While GE is hardly alone when it comes to the headaches caused by long-term care policies, it stands out because of the sheer size of its reserve deficit. Complicating matters is the fact that, as a reinsurer of roughly 300,000 long-term care policies, GE is on the hook for payouts tied to those policies but has no power to increase rates itself and must rely on the primary insurers to raise them. (Some are held by Genworth Financial, a GE unit spun off in 2004.)
GE has a plan to plug the deficit. It will set aside the $15 billion it needs over seven years and has already contributed $3.5 billion of that this year. A sustained jump in interest rates could reduce GE’s deficit. Blackstone Group LP and Guggenheim Partners have expressed interest in managing its insurance assets, people familiar with the matter said, which could also help GE narrow its shortfall if they can produce higher returns. The firms declined to comment.
But the worry is that the liabilities will just keep growing as America’s health-care costs outpace those of every other developed nation. GE has warned there’s a risk the amount of its contributions could change. The open-ended nature of the obligations could ultimately stand in the way of a potential deal. Industry insiders say they expect GE will need to cover a substantial part of its hole before buyers entertain any serious offers over price.
“Long-term care is hard to ring-fence,” UBS analyst Steven Winoker wrote in a report to clients last month.
How GE will come up with the money is another issue. While it has more than $20 billion in cash and $40 billion in credit lines, worries about the company’s finances continue to grow. In the first nine months of the year alone, GE’s cash balance fell by $17 billion. It also has $18 billion in debt coming due in 2020, data compiled by Bloomberg show. As funding costs rise, analysts are watching closely to see whether GE will need to tap its credit lines and put some of its more attractive assets on the block.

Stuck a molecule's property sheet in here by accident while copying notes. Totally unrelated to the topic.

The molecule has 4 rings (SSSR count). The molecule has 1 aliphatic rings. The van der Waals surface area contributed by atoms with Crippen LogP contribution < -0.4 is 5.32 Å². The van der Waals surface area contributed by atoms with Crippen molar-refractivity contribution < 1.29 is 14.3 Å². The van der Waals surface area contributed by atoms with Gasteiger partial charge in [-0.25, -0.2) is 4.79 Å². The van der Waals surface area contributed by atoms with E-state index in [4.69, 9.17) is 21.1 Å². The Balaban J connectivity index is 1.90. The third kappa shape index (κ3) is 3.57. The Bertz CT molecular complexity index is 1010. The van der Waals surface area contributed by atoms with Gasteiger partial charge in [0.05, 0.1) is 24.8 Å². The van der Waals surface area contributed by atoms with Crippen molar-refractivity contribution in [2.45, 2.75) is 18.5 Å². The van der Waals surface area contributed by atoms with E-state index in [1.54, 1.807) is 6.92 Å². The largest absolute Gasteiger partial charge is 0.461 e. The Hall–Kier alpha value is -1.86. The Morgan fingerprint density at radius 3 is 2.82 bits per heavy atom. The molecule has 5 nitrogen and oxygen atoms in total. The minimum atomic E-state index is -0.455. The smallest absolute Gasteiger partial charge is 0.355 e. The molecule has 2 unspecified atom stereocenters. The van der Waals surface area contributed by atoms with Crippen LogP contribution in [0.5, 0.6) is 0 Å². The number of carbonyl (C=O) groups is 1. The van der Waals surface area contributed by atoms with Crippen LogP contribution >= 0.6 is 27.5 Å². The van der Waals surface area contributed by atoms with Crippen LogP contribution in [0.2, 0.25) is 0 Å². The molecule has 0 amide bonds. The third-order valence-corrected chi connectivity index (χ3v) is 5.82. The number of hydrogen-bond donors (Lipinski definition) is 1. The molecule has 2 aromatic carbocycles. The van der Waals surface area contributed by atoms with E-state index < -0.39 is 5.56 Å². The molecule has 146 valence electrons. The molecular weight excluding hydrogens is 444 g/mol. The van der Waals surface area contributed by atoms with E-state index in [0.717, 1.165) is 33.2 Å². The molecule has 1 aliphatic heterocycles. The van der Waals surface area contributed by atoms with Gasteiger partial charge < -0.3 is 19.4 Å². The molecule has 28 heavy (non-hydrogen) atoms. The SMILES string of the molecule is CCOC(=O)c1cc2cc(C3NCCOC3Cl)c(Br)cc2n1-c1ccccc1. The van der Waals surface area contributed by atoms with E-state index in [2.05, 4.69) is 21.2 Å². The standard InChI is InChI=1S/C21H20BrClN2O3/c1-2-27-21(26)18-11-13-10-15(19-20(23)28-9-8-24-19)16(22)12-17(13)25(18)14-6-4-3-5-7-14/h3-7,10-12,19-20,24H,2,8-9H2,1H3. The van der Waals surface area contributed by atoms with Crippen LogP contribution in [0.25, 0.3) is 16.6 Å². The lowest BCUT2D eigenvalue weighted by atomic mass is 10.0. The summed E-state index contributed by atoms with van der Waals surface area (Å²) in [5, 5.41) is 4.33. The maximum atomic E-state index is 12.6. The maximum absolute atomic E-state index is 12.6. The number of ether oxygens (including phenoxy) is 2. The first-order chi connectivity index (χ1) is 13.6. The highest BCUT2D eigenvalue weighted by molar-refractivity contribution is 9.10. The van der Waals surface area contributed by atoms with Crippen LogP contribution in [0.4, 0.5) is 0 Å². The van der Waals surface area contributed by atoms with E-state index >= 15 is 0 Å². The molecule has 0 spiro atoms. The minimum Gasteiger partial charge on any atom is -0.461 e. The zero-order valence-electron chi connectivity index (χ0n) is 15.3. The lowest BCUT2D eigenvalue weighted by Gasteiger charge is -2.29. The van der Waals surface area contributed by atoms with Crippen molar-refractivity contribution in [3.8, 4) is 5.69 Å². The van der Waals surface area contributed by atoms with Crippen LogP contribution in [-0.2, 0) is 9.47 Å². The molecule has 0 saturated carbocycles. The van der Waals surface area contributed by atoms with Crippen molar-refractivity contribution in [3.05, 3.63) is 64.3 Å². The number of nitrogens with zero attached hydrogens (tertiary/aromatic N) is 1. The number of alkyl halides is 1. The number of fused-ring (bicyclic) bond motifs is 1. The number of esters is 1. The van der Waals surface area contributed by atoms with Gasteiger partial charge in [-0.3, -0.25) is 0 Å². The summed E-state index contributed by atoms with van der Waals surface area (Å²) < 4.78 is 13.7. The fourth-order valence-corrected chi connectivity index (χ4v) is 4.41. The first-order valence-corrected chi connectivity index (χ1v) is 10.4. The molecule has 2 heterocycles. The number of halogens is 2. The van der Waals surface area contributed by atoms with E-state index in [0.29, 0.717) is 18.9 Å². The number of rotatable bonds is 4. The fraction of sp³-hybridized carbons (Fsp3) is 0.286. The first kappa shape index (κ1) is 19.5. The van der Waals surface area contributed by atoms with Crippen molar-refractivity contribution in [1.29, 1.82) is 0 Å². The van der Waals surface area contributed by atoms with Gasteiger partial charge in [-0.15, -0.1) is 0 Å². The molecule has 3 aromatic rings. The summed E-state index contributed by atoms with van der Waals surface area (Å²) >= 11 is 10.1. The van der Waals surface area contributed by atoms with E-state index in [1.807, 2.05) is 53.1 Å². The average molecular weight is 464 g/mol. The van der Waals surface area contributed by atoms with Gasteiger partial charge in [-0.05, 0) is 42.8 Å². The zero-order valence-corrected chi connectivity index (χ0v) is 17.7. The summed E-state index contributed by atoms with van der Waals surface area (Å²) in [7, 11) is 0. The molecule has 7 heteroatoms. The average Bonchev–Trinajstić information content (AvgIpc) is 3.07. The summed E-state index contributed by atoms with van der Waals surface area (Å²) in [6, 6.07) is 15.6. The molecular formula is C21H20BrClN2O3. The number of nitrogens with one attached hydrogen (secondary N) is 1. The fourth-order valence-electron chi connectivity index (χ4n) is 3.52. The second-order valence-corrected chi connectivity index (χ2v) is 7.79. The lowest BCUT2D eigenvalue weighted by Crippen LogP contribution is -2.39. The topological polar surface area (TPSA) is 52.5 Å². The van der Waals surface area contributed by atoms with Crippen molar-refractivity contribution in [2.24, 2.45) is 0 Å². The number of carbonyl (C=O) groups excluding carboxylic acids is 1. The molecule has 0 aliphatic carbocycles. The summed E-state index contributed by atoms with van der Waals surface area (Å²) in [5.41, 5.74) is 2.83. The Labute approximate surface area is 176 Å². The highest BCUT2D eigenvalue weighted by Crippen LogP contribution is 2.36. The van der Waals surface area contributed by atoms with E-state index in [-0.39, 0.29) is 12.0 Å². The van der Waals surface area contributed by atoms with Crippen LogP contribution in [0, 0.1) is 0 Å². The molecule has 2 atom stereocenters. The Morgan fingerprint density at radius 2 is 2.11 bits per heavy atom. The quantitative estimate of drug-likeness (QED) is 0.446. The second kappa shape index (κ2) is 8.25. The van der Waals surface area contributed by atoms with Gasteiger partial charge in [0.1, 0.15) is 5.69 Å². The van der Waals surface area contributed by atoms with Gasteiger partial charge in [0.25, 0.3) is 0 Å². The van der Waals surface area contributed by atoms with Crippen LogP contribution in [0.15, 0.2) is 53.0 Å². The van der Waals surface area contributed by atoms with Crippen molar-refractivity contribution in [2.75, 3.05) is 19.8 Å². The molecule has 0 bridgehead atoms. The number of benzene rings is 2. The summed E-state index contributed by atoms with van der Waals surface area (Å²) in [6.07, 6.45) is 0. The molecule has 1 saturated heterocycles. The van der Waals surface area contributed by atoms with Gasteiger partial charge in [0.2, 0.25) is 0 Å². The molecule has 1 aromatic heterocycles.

Recent long-term care deals show just how difficult — and costly — it might be for GE. In August, CNO Financial agreed to pay $825 million to Canada Pension Plan Investment Board’s Wilton Re to get some of its long-term care policies off its books. The commission was equal to 30 percent of the $2.7 billion in reserves that CNO set aside for those policies, which Evercore said were among the “safest” in the industry. By comparison, the money GE needs just to cover its shortfall is more than five times CNO’s reserves.
“The problem is there’s still just a very significant amount of uncertainty over the correct assumptions that should be used to properly value the reserve,” according to Ryan Krueger at Keefe Bruyette & Woods.
Accounting changes could also have a material impact on GE. Starting in 2021, more stringent requirements will obligate firms to update liability assumptions and disclose their effect on earnings each year. Current rules often let them kick the can before disclosing one big charge all at once. Another tweak involves changing the rate that firms use to determine how much they need to cover future liabilities — from a self-reported assumption to a market rate.
The insurance business is “a liability that is difficult to get one’s arms around,” S&P Global Ratings’ Matt Carroll said.